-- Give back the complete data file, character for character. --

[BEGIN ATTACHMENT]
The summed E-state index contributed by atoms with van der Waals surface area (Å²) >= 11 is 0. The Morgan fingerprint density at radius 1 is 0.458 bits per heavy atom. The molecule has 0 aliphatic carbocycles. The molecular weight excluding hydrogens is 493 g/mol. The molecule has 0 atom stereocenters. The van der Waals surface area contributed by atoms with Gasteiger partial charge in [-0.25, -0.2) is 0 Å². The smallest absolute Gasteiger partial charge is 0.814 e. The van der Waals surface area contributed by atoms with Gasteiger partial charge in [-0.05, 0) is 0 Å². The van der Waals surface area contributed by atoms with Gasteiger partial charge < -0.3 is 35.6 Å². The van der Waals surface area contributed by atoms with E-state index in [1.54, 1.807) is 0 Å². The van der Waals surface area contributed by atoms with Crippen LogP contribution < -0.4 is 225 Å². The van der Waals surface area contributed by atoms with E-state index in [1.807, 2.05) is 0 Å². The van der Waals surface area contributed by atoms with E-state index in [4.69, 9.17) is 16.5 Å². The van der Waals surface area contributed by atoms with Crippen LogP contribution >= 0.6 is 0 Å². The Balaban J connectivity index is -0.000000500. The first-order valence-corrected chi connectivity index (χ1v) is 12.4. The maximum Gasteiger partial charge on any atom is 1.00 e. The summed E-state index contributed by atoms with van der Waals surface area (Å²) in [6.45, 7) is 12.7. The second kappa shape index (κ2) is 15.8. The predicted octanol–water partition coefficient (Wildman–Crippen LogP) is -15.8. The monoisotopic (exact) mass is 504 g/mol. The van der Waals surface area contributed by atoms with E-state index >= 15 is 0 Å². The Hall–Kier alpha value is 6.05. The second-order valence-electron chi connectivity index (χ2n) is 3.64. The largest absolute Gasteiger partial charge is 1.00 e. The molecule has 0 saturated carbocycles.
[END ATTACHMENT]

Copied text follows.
The summed E-state index contributed by atoms with van der Waals surface area (Å²) >= 11 is 0. The Morgan fingerprint density at radius 1 is 0.458 bits per heavy atom. The molecule has 0 aliphatic carbocycles. The molecular weight excluding hydrogens is 493 g/mol. The molecule has 0 atom stereocenters. The van der Waals surface area contributed by atoms with Gasteiger partial charge in [-0.25, -0.2) is 0 Å². The smallest absolute Gasteiger partial charge is 0.814 e. The van der Waals surface area contributed by atoms with Gasteiger partial charge in [-0.05, 0) is 0 Å². The van der Waals surface area contributed by atoms with Gasteiger partial charge < -0.3 is 35.6 Å². The van der Waals surface area contributed by atoms with E-state index in [1.54, 1.807) is 0 Å². The van der Waals surface area contributed by atoms with Crippen LogP contribution < -0.4 is 225 Å². The van der Waals surface area contributed by atoms with E-state index in [1.807, 2.05) is 0 Å². The van der Waals surface area contributed by atoms with E-state index in [4.69, 9.17) is 16.5 Å². The van der Waals surface area contributed by atoms with Crippen LogP contribution >= 0.6 is 0 Å². The Balaban J connectivity index is -0.000000500. The first-order valence-corrected chi connectivity index (χ1v) is 12.4. The maximum Gasteiger partial charge on any atom is 1.00 e. The summed E-state index contributed by atoms with van der Waals surface area (Å²) in [6.45, 7) is 12.7. The second kappa shape index (κ2) is 15.8. The predicted octanol–water partition coefficient (Wildman–Crippen LogP) is -15.8. The monoisotopic (exact) mass is 504 g/mol. The van der Waals surface area contributed by atoms with E-state index >= 15 is 0 Å². The Hall–Kier alpha value is 6.05. The second-order valence-electron chi connectivity index (χ2n) is 3.64. The largest absolute Gasteiger partial charge is 1.00 e. The molecule has 0 saturated carbocycles.